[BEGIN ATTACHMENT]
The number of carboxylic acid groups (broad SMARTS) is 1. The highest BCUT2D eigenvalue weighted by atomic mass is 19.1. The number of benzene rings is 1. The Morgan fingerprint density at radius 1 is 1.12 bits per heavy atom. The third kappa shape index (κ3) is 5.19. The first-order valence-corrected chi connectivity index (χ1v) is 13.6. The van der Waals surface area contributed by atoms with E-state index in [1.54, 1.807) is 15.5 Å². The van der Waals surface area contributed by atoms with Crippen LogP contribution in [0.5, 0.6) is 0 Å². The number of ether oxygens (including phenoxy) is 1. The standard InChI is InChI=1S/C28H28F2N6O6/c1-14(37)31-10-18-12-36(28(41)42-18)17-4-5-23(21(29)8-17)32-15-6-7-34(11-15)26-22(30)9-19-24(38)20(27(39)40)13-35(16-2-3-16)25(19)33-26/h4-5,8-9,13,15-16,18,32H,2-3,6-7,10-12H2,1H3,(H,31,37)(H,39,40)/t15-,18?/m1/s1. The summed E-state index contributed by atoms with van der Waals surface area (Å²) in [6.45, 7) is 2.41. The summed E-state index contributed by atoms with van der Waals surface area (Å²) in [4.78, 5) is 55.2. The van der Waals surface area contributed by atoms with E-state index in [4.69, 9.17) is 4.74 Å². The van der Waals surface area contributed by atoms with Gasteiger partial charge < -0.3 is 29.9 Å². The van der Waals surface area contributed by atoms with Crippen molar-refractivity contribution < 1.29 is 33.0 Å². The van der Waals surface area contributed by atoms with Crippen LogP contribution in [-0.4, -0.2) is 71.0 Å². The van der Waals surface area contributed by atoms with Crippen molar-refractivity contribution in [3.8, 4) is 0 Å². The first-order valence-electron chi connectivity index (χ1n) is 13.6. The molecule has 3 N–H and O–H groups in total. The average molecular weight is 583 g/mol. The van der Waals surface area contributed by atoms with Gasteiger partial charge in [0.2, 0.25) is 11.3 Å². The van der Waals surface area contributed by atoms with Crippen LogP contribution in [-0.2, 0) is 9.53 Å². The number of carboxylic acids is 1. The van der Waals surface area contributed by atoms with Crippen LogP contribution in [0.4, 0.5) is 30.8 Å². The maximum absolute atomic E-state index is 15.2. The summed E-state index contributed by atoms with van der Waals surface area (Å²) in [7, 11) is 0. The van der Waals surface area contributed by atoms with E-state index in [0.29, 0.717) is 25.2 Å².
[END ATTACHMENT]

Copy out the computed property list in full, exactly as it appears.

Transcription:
The number of carboxylic acid groups (broad SMARTS) is 1. The highest BCUT2D eigenvalue weighted by atomic mass is 19.1. The number of benzene rings is 1. The Morgan fingerprint density at radius 1 is 1.12 bits per heavy atom. The third kappa shape index (κ3) is 5.19. The first-order valence-corrected chi connectivity index (χ1v) is 13.6. The van der Waals surface area contributed by atoms with E-state index in [1.54, 1.807) is 15.5 Å². The van der Waals surface area contributed by atoms with Crippen LogP contribution in [0.5, 0.6) is 0 Å². The number of ether oxygens (including phenoxy) is 1. The standard InChI is InChI=1S/C28H28F2N6O6/c1-14(37)31-10-18-12-36(28(41)42-18)17-4-5-23(21(29)8-17)32-15-6-7-34(11-15)26-22(30)9-19-24(38)20(27(39)40)13-35(16-2-3-16)25(19)33-26/h4-5,8-9,13,15-16,18,32H,2-3,6-7,10-12H2,1H3,(H,31,37)(H,39,40)/t15-,18?/m1/s1. The summed E-state index contributed by atoms with van der Waals surface area (Å²) in [6.45, 7) is 2.41. The summed E-state index contributed by atoms with van der Waals surface area (Å²) in [4.78, 5) is 55.2. The van der Waals surface area contributed by atoms with E-state index in [4.69, 9.17) is 4.74 Å². The van der Waals surface area contributed by atoms with Gasteiger partial charge < -0.3 is 29.9 Å². The van der Waals surface area contributed by atoms with Crippen molar-refractivity contribution < 1.29 is 33.0 Å². The van der Waals surface area contributed by atoms with Crippen LogP contribution in [-0.4, -0.2) is 71.0 Å². The van der Waals surface area contributed by atoms with Crippen molar-refractivity contribution in [3.8, 4) is 0 Å². The first-order valence-electron chi connectivity index (χ1n) is 13.6. The molecule has 3 N–H and O–H groups in total. The average molecular weight is 583 g/mol. The van der Waals surface area contributed by atoms with Gasteiger partial charge in [0.2, 0.25) is 11.3 Å². The van der Waals surface area contributed by atoms with Crippen LogP contribution in [-0.2, 0) is 9.53 Å². The number of carboxylic acids is 1. The van der Waals surface area contributed by atoms with Crippen LogP contribution in [0.4, 0.5) is 30.8 Å². The maximum absolute atomic E-state index is 15.2. The summed E-state index contributed by atoms with van der Waals surface area (Å²) in [7, 11) is 0. The van der Waals surface area contributed by atoms with E-state index in [0.29, 0.717) is 25.2 Å².